Windermere escapes contempt
Jefferson City – Windermere Baptist Conference Center escaped a contempt citation on July 14 when the trial judge overruled a motion for contempt filed by Missouri Baptist Convention (MBC) attorneys against the breakaway corporate board.
MBC attorneys filed a motion on June 16 asking the court to hold Windermere Baptist Conference Center in contempt of court because of continued logging operations in violation of the Court’s June 1 injunction. The court heard evidence at hearings on June 27 and again on July 6. After deliberating for over a week, the court entered a docket entry order, denying the motion without explanation.
Cole County Judge Tom Brown, III, entered a preliminary injunction on June 1, commanding Windermere to stop “selling, cutting, removing, assigning or encumbering the timber located on any real estate owned by Defendant Windermere, or under any timber harvesting contract owned by Defendant Windermere. Defendant Windermere shall not sell or assign its rights in any timber contract with Midwest Forest Management, or third-party loggers, and shall give notice to each party to such contract to stop cutting trees pursuant to such contract until further order of this court.”
Michael Whitehead, MBC legal counsel, presented evidence to the court that tree cutting and removal has continued to occur on land formerly owned by Windermere. One witness testified that he saw loggers with chain saws on June 15, cutting up trees that had been previously cut down. The witness said the trees were on land now titled in the name of a private company owned by William Jester, Springfield, Mo., businessman. The witness did not see the trees cut down, but Whitehead argued that it should not matter.
“The injunction order prohibits removing trees already cut,” said Whitehead. “It applies to land owned by Windermere or formerly owned by Windermere. By its terms, the injunction applies to trees owned by Windermere, even if they are on land now titled in the name of Mr. Jester’s companies.
“The court seemed to have some question about whether the legal title to the trees had passed from Windermere to Mr. Jester, when he took the deed to the 941 acres in February 2006.”
Whitehead said the judge had indicated at the June 27 hearing that he was inclined to hold Windermere in contempt if they stood by while loggers removed Windermere’s trees, even if the land now was titled in Jester’s company.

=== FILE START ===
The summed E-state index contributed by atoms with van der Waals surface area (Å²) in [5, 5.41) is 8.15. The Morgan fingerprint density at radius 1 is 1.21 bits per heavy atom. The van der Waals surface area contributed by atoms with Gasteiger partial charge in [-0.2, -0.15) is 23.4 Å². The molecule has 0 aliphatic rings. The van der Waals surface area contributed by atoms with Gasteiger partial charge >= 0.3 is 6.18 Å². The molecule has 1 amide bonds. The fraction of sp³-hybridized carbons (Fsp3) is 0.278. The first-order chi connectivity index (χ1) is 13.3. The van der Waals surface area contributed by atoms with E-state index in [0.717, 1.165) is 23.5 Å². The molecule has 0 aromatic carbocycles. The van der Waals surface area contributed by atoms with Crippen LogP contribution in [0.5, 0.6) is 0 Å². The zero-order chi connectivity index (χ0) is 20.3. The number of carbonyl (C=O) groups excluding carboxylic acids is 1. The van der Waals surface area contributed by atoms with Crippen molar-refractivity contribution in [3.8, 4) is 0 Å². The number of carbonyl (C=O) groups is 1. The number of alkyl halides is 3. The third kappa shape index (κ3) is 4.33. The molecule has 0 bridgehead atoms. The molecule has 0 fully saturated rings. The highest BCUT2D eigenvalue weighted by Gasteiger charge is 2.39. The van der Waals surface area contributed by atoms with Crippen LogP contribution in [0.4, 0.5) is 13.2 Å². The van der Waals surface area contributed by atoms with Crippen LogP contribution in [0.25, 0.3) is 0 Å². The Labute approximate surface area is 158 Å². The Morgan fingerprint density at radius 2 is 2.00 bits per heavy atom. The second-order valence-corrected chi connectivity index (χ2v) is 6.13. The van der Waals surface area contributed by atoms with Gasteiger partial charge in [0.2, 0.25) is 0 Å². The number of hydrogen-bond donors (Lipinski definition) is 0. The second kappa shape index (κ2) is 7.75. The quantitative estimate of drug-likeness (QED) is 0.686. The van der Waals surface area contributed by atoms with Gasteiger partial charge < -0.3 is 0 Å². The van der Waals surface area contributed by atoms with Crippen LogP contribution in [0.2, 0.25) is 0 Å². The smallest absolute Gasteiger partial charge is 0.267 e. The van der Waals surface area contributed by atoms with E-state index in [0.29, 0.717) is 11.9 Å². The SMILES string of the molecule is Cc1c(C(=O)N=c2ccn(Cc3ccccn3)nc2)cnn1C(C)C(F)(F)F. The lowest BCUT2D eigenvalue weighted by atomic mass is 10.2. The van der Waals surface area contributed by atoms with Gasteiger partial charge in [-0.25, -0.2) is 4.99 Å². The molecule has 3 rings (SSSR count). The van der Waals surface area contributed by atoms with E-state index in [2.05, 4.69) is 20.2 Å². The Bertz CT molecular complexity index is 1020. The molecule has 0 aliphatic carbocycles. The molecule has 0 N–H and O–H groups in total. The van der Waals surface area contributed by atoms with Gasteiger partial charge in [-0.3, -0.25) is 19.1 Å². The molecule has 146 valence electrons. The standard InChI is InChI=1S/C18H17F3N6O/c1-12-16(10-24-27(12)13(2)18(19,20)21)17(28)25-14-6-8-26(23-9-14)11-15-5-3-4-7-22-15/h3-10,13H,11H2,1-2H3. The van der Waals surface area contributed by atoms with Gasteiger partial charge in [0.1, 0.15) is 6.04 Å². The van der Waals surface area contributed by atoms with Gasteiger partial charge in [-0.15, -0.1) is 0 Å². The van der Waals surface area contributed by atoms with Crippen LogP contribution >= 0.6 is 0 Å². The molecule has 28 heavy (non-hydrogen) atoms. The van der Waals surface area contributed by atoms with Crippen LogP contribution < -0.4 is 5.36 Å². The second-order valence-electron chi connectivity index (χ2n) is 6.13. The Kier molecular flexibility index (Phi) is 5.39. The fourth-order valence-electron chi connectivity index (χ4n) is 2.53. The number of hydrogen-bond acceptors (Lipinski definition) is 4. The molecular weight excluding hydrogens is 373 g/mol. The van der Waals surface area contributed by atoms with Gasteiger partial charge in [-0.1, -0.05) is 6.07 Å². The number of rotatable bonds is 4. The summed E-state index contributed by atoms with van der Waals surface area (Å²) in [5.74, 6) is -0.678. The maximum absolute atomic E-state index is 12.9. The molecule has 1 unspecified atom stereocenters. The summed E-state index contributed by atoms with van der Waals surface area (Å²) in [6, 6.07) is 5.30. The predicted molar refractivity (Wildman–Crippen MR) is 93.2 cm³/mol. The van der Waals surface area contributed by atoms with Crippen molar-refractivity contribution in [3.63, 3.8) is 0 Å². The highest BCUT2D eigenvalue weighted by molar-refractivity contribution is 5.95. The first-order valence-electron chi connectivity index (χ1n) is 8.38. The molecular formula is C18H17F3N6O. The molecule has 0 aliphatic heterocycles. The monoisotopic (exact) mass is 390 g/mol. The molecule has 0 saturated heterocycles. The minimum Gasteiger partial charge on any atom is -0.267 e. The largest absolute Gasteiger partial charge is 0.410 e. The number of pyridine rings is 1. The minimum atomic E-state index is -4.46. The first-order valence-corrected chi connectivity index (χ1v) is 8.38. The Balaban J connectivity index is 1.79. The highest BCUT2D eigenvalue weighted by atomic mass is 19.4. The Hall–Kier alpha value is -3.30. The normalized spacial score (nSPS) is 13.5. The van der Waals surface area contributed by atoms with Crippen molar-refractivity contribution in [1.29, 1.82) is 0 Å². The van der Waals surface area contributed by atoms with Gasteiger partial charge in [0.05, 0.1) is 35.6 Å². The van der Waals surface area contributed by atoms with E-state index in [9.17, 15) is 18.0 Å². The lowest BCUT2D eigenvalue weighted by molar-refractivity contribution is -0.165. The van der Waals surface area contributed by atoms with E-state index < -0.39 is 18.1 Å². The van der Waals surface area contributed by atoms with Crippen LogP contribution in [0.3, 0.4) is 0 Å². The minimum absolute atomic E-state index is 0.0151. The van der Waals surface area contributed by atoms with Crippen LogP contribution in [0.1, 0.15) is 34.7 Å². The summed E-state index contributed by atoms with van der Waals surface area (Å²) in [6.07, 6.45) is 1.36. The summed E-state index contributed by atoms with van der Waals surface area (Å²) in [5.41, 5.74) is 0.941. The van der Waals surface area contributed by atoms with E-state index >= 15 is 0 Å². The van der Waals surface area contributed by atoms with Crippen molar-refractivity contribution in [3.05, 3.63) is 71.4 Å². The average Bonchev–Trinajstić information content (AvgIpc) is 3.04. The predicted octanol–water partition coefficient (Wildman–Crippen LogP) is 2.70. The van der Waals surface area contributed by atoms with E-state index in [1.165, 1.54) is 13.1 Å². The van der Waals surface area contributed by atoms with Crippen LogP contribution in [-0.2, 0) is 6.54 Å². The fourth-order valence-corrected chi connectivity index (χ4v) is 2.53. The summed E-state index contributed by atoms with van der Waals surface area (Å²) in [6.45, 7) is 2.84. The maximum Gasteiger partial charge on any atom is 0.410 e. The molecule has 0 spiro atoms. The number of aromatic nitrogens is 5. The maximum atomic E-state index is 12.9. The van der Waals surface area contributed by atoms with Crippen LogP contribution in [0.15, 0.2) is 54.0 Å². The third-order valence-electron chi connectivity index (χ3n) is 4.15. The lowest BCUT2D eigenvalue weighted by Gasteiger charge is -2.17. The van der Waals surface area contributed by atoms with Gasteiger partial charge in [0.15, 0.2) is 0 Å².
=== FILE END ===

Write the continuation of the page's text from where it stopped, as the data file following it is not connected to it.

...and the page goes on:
“The judge made it clear on June 27 that Windermere was close to a contempt citation. He was clearly not pleased by the continued logging operations, but he decided not to impose contempt penalties, apparently because of questions about who really had “title” to the trees on and after June 1.”
Whitehead noted that logging is not occurring on the 300+ acres retained by the Windermere board, which they call the “core real estate,” where conference facilities are located.
In other developments, Judge Brown denied MBC’s motion to reconsider a June 12 order dismissing the “conspiracy to breach contract” count in the Convention’s Third Amended Petition. The court did not find that there was no conspiracy by various persons, only that the corporations could not be held liable for the conspiracy.
“We disagree with Judge Brown’s view of the law of conspiracy in Missouri, but his latest order does not affect the heart of MBC’s case, which is the breach of contract itself,” explained Whitehead.
Meanwhile, MBC attorneys filed an amended petition on July 11, and Missouri Baptist College attorneys promptly filed a pleading in opposition to the amendment. The college asked for a hearing on the matter to be held on Aug. 7, but MBC attorneys asked the court to move up the date to July 26, and to hear it by conference call.
Once the court approves the amended petition, defendants are expected to re-file motions to dismiss, making various legal arguments about whether the convention, as a association, has the power to enter a contract, and if so, whether the convention breached the contract when a nominating committee failed to recommend certain persons requested by agency heads. Convention lawyers expect those motions to be filed in August and for hearings to be held in August or September.
“Defendants continue to raise nit-picking procedural motions which add small delays, but they will not keep the judge from reaching the heart of the case soon,” predicted Whitehead.